Moving house is said to be one of the most stressful activities we ever have to go through. If you have children, though, this makes it even more of a challenge. It’s helpful, then, to do what you can to make the process less taxing on everyone involved, including yourself. One way to do this is to understand some of the common myths about moving and the reality behind them. 

You’re Better Off Moving Your Own Belongings

One myth that does the rounds a lot is that it’s better to move your own belongings than to hire removalists. Many people think that retaining movers is too expensive and/or that removalists don’t take care of goods as well as property owners do. In reality, though, once you work out the total costs in moving yourself, you’ll see that it doesn’t really end up any cheaper. 

You have to rent a moving truck and factor in costs for fuel, insurance, and even potentially parking fees and road tolls. Add to this the equipment you require to do the job, such as furniture pads, a dolly or two, straps, etc., not to mention the money or gifts you may give to friends or family who help you out on the day. You may need to take time off work or pay for childcare so you can complete the move yourself. Plus, there are the costs that don’t relate to money in the short term but can longer term. 

For example, there’s all the stress involved, plus the physical toll moving gear can take on you. Many people hurt themselves when moving because they’re not used to lifting heavy things. Furthermore, you’re quite likely to end up with damages to your items when doing the job yourself, since you’re inexperienced in the task, unlike those who do it all the time and know the tricks of the trade. 

Movers Can Handle Any Items

Another myth is that movers handle any items you request them to relocate, no matter the type of good involved or its weight, size, or contents, etc. The truth is that removalists do have limits on what they can legally carry, as well as what they feel comfortable accepting. Many independent contractors and moving companies have set guidelines about what they will and won’t lift and transport. 

Most of the time, removalists won’t handle anything unethical, hazardous (think explosives, chemicals, etc.), perishable, illegal, alive, or otherwise unsafe or ill-advised. Many also refuse to deal with furniture items that are too heavy or bulky for the workers to lift and carry safely.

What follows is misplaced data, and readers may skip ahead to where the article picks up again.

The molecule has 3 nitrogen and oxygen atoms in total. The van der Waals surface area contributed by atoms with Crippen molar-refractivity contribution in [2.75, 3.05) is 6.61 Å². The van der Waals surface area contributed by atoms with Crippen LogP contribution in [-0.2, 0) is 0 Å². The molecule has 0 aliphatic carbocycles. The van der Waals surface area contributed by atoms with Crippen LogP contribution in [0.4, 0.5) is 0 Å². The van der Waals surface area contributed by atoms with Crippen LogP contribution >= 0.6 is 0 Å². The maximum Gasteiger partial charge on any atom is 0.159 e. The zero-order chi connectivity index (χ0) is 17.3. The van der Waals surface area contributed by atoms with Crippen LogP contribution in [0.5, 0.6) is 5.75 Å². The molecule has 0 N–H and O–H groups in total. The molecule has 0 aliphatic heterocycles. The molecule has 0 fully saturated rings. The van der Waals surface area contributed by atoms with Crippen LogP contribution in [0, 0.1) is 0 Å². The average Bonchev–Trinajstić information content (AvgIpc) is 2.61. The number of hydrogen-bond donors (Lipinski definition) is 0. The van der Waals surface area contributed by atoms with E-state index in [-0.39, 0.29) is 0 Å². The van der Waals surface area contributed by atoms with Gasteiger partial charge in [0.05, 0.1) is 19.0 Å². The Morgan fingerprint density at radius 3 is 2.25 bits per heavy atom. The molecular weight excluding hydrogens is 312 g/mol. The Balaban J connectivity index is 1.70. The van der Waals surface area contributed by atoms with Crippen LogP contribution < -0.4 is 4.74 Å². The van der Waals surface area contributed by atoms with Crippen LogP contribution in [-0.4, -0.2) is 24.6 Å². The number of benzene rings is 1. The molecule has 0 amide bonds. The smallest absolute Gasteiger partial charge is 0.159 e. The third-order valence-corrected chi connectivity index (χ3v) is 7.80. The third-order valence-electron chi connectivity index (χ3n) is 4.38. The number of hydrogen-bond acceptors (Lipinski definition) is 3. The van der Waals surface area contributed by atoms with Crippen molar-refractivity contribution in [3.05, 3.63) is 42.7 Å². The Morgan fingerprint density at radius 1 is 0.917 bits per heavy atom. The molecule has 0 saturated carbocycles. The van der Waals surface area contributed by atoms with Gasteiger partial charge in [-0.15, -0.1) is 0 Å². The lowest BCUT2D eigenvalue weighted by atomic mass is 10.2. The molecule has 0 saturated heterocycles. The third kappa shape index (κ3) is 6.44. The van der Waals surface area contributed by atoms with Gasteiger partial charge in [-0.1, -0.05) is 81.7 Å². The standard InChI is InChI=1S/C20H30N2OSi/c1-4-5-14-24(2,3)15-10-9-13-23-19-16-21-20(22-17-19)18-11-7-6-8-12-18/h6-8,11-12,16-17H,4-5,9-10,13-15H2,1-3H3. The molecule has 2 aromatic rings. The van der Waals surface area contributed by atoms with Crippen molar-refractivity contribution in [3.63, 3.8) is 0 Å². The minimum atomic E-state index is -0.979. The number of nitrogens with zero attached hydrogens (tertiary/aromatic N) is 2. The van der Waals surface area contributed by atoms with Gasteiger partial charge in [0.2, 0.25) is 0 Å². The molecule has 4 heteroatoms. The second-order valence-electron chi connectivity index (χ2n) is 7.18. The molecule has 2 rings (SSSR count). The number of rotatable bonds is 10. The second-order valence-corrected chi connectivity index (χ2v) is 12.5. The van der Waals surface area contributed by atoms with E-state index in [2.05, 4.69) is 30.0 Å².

If you do have oversized pieces in your property, you may be able to request additional staff to work on the day to transport these items, but it must be discussed and approved upfront. If you have other sensitive or dangerous goods, chat with the movers before the big day to see if there’s any way they might handle the possessions. Don’t assume they’ll say yes.

Your New Place Will Be All Ready to Move Into

When you’re getting ready to move into a new property, you will assume the premises will be clean and safe for you to inhabit and that everything in the home will be working correctly and ready to go. Unfortunately, this often isn’t the case. Many properties haven’t been properly cleaned out by the previous owners or tenants. Plus, there may be fixtures or fittings to repair, and other maintenance and renovation work to complete before you can move in. 

Don’t wait until your moving day to take a close look at your new abode. Do a careful inspection as soon as you have access to the property to determine the level of work required. For a list of qualified tradespeople to contact, check out service websites such as

You Have to Get Rid of Stuff 

Although moving to a new place does give you a prime opportunity to declutter and streamline your possessions, this isn’t a must. There’s a common myth circulating that we have to get rid of as much stuff as possible before moving day, but this isn’t the case. It’s your life and your belongings involved, so do what feels right to you.

You may have to move in a hurry, and will likely find yourself flat out in the weeks before your relocation, particularly if it involves moving to a new city, state, or country. If so, the last thing you’ll probably have time for is going through possessions and deciding what to part with. 

Don’t stress if minimizing your goods isn’t achievable before you move. You can always put things in storage and streamline them later if you want, or do the organizing and cutting once you’re in the new home and deciding where to put everything. 

Moving house is stressful enough, so avoid piling more worry and anxiety on your shoulders by believing “facts” that get thrown around but aren’t based on reality.